When Carla’s husband decided to leave their marriage, she panicked. She cried, screamed, called him repeatedly. She lost weight and dyed her hair. She threatened him and out of frustration threw a glass at him and then sobbed uncontrollably begging for his forgiveness. Her fear and pain were so strong that her entire focus became “getting him back.” She found creative and increasingly desperate ways to manipulate the object of her desire. As she continued to pursue him and he continued to rebuff her, she realized she was headed for trouble. 

      When does “love” go too far?

      If you have begun to engage in or even consider dire behaviors, then you need to stop for a minute and think about what you are doing. This is no longer about love, but about control, fear, or revenge. When you lie, or manipulate and scheme, you set yourself up for feelings of shame and embarrassment and more rejection. You may even get arrested. This behavior won’t make him come back to you. In fact, it may make him loathe you and, in the process of behaving this way, you will begin to loathe yourself. If you recognize any of these behaviors as your own, then you have gone over the line to obsession. Get help from a trusted spiritual leader or therapist. Contact a support group or an anonymous hotline that can help you deal with this problem. Make no mistake: this IS a problem. Obsession means that your thoughts are dominated by one single idea. There is a major difference between “He’s important in my life” and “He is my life.” Being obsessed is serious and dangerous. Are you mixing love with obsession? Do you:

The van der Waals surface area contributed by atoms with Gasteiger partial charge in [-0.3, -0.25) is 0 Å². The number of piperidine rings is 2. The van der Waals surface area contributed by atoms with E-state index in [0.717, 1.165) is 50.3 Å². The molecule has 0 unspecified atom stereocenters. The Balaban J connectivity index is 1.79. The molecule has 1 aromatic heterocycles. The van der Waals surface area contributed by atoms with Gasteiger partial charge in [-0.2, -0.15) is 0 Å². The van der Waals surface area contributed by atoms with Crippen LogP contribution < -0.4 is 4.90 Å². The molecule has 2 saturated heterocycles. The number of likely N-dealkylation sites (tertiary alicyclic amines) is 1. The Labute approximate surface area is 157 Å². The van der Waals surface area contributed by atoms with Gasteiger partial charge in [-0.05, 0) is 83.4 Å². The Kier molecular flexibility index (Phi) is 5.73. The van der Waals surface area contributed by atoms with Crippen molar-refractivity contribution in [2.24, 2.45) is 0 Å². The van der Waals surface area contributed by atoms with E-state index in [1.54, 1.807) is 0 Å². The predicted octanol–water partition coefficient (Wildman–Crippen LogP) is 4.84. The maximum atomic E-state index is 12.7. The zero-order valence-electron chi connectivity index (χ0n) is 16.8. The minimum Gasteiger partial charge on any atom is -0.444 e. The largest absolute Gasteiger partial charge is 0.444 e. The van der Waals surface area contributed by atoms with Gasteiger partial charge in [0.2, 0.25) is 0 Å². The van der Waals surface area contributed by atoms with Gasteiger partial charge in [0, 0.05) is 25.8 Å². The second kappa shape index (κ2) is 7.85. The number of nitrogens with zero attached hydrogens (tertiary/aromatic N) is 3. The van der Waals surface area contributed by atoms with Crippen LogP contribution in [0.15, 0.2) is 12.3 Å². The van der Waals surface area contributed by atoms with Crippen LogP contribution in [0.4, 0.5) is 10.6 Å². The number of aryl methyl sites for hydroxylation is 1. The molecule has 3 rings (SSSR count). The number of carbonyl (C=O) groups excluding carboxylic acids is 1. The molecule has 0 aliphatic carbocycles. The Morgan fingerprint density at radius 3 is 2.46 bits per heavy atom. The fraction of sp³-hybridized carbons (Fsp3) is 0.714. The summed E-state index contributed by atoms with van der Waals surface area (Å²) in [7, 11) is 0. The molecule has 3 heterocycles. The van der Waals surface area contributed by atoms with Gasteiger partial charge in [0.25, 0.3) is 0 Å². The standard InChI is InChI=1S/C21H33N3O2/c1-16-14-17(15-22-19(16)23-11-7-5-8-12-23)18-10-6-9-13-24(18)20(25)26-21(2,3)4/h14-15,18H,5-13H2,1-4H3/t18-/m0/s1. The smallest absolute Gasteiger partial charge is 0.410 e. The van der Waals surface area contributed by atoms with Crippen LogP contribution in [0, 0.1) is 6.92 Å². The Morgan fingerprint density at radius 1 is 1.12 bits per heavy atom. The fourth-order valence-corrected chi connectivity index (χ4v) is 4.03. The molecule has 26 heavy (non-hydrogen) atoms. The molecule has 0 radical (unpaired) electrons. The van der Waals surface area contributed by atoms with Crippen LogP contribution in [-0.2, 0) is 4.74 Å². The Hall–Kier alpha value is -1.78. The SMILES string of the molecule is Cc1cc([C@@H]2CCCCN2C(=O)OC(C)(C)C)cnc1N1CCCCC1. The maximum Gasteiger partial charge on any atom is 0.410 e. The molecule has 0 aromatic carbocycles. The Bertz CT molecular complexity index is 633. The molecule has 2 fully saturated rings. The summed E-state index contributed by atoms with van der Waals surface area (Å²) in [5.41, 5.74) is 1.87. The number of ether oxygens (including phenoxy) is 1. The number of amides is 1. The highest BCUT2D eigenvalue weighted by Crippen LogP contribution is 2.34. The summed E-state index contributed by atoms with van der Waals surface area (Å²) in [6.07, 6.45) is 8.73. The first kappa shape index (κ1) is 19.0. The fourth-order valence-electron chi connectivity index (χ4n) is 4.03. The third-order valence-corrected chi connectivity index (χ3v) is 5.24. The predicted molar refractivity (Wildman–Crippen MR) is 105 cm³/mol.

•        Change yourself to get him back?
  •       Lose your focus and interest in anything else?
  •       Hear friends or family suggest you are too wrapped up in him?
  •       Feel you would die without him?
  •       Let him be abusive toward you?
  •       Have fantasies of hurting him or someone he loves?
  •       Call his friends/girlfriend?
  •       Plan your life around seeing him?
  •       Secretly take pictures of him?          
  •       Continue to try to force a relationship with him?
  •       Misinterpret his behavior, look for signs of returned affection?
  •       Drive by his home or place of work daily?
  •       Spy on him?
  •       Read his personal e-mails, listen to his voice mail, break into his home?
  •       Call or text him over and over?
  •       Fantasize about getting rid of his girlfriend?
  •       Fake a serious illness just to get his attention?

       Realize that anytime your thoughts are dominated by a single person to the exclusion of anything else, you risk becoming addicted to that person. If left untreated, the problem will escalate. If you think your behavior is even possibly obsessive, ask for help immediately. You are too important to allow your thoughts of another person to dominate and ruin your life.


© 2013 Donna F. Ferber, LPC, LADC is a psychotherapist in private practice in Farmington, CT since 1986.She is the author of the award winning From Ex-Wife to Exceptional Life: A Woman’s Journey through Divorce now available in Kindle format for $9.99 as well as in paperback.


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